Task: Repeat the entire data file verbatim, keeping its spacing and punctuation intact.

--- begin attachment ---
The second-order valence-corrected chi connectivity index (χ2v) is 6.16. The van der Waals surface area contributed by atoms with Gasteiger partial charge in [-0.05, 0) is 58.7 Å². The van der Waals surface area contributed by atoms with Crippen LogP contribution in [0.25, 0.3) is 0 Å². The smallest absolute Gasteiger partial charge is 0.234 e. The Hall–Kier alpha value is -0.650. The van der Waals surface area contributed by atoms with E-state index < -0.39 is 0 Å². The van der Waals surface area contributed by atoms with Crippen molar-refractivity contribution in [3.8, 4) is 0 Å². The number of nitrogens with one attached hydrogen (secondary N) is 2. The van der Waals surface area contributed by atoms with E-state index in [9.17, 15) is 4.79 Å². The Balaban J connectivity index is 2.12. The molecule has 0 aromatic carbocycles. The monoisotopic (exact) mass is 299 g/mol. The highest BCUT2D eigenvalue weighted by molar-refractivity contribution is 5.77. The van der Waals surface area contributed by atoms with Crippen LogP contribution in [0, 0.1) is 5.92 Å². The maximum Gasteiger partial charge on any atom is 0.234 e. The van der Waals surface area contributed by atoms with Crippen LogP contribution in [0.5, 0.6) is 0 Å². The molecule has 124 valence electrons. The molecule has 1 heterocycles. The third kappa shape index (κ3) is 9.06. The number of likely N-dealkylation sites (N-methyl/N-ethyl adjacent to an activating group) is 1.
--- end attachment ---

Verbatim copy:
The second-order valence-corrected chi connectivity index (χ2v) is 6.16. The van der Waals surface area contributed by atoms with Gasteiger partial charge in [-0.05, 0) is 58.7 Å². The van der Waals surface area contributed by atoms with Crippen LogP contribution in [0.25, 0.3) is 0 Å². The smallest absolute Gasteiger partial charge is 0.234 e. The Hall–Kier alpha value is -0.650. The van der Waals surface area contributed by atoms with E-state index < -0.39 is 0 Å². The van der Waals surface area contributed by atoms with Crippen molar-refractivity contribution in [3.8, 4) is 0 Å². The number of nitrogens with one attached hydrogen (secondary N) is 2. The van der Waals surface area contributed by atoms with E-state index in [9.17, 15) is 4.79 Å². The Balaban J connectivity index is 2.12. The molecule has 0 aromatic carbocycles. The monoisotopic (exact) mass is 299 g/mol. The highest BCUT2D eigenvalue weighted by molar-refractivity contribution is 5.77. The van der Waals surface area contributed by atoms with Crippen LogP contribution in [0, 0.1) is 5.92 Å². The maximum Gasteiger partial charge on any atom is 0.234 e. The van der Waals surface area contributed by atoms with Crippen LogP contribution in [0.5, 0.6) is 0 Å². The molecule has 124 valence electrons. The molecule has 1 heterocycles. The third kappa shape index (κ3) is 9.06. The number of likely N-dealkylation sites (N-methyl/N-ethyl adjacent to an activating group) is 1.